MONTGOMERY, Ala. (WSFA) - Some Alabama cattle farmers expect a tough winter ahead as a the state still faces a drought.
The most recent United States Drought Monitor showed 52 percent of the state faces a moderate drought as of Thursday. Extreme drought covers 5 percent of the state and severe drought surrounds 20 percent of it.
The lack of rain prompted a hay shortage. That shortage is increasing hay prices and costing farmers more money than usual to feed their cattle, according to Chris Langley, the president of the Alabama Cattlemen’s Association.
“If you hadn’t got the grass to feed them or the hay, it sort of dampens the market a little bit and it’s not quite as good,” said Langley. “If the winter is long going through it, it’s going to be a hard winter.”
Cattle farmers across the country, like Denzil Dees, have already began feeding cattle hay months earlier than normal.
“We’re running a little shorter on hay so that’s going to have a big impact," Dees said.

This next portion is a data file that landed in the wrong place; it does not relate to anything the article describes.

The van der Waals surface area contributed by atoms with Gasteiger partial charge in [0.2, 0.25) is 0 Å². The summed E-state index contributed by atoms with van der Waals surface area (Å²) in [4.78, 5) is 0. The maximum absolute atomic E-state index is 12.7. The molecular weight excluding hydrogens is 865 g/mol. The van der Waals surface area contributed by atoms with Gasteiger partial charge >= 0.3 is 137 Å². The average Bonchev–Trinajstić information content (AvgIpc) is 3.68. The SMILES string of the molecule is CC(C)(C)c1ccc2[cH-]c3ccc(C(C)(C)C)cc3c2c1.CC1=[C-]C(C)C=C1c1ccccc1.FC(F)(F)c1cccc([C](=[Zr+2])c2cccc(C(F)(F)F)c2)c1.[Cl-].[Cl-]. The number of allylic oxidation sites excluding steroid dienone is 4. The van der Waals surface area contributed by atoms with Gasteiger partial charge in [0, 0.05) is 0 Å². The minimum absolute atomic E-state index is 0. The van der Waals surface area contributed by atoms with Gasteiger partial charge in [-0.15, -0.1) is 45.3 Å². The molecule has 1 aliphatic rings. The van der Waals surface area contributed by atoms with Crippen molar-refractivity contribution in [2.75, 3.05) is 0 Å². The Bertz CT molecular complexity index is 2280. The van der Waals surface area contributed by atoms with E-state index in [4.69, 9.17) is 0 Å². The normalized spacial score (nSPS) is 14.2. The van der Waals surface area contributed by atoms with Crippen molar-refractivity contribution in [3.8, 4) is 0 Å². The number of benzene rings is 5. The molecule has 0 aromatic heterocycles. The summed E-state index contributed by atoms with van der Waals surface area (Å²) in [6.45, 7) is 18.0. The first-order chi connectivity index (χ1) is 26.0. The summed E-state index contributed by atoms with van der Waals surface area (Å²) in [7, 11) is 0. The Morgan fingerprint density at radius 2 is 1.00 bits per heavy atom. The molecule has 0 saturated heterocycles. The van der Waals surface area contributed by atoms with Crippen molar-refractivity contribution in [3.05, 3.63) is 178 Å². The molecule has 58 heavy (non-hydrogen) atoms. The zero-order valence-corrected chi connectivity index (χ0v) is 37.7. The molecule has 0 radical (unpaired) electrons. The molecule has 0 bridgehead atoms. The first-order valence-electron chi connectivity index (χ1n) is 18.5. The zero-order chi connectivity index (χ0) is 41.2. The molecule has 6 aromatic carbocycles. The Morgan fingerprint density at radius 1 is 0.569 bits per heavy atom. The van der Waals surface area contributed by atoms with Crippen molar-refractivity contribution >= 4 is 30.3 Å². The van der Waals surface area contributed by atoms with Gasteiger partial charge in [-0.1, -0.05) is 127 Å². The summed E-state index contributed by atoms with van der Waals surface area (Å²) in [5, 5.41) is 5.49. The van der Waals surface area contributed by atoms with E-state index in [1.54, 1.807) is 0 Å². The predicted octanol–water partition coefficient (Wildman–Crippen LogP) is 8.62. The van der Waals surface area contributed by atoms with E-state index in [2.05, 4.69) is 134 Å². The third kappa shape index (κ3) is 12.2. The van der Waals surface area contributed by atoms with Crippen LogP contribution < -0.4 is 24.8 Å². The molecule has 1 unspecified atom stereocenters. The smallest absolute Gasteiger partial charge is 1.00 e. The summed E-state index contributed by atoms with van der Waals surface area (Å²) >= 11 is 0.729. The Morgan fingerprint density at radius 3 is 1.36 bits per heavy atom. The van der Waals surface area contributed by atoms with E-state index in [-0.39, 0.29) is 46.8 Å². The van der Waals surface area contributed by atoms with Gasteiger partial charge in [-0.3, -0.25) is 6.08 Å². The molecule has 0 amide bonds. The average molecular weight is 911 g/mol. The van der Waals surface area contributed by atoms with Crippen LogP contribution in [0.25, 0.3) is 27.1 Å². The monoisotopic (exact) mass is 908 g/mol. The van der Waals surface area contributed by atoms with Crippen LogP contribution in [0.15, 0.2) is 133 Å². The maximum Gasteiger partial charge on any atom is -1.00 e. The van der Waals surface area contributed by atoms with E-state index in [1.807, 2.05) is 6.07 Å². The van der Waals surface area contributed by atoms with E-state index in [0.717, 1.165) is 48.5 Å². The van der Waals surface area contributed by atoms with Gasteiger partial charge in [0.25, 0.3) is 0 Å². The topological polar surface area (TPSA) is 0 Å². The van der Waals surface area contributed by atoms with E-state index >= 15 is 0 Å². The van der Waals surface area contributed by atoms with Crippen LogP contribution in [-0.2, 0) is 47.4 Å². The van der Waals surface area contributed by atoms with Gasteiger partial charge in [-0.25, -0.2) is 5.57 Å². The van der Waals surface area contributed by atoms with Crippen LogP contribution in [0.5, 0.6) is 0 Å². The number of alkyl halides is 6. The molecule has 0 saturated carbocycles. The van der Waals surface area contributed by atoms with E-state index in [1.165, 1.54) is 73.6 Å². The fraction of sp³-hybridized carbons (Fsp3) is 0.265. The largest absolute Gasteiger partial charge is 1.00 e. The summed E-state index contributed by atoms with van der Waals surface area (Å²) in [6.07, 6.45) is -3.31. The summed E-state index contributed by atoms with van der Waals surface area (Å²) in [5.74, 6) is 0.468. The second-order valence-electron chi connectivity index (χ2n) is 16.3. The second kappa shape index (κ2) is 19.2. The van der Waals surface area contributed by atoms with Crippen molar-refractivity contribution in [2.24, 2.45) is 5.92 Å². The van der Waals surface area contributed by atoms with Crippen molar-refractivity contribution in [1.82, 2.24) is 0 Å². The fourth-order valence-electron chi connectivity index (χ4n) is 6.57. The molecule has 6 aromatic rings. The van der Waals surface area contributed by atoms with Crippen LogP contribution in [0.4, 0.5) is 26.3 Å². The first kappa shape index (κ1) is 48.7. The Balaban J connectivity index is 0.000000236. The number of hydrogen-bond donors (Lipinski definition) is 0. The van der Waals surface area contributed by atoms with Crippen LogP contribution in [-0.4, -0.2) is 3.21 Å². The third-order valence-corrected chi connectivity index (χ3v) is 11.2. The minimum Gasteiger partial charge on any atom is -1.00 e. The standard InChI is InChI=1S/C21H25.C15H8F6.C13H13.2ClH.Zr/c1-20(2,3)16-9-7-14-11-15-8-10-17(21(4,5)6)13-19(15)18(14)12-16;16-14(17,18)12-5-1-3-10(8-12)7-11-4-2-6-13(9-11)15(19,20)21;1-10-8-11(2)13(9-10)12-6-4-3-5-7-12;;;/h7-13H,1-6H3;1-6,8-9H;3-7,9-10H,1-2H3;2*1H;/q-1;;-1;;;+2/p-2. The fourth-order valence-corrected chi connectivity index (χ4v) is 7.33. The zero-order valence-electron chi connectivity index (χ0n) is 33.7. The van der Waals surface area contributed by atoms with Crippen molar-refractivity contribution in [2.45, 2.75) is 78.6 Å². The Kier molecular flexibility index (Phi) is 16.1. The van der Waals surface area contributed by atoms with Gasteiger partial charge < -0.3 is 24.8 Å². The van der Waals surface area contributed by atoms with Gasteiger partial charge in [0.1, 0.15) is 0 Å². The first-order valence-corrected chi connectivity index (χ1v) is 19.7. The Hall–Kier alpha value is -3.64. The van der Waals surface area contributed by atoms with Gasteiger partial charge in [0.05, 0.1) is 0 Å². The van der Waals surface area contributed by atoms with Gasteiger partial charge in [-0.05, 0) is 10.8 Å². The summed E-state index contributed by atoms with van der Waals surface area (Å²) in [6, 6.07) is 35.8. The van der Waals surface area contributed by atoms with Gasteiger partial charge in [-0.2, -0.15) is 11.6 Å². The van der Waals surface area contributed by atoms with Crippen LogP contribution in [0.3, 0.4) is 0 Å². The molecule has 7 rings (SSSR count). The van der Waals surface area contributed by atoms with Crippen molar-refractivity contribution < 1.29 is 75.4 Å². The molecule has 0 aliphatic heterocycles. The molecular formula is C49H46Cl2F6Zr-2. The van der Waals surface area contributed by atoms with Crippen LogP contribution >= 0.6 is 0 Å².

CK Cattle farm held their cattle sale Friday. People from across the country came to the sale in the River Region.
Ken Culp, an extension specialist for the University of Kentucky, came to the sale. He said the drought could deter someone from buying cattle because of the cost.
“If they’re selling breeding stock to people who are already dipping into their winter supplies of feed, they really don’t want to have more cattle, because more cattle eat more feed," Culp said.
Dees said the small pockets of rain farmers are receiving in October will allow farmers to hopefully grow grass to feed their animals. Dees shares how he plan to make it through the winter.
“Determination," he said. "The will to just keep farming to have cattle and just the love for it.”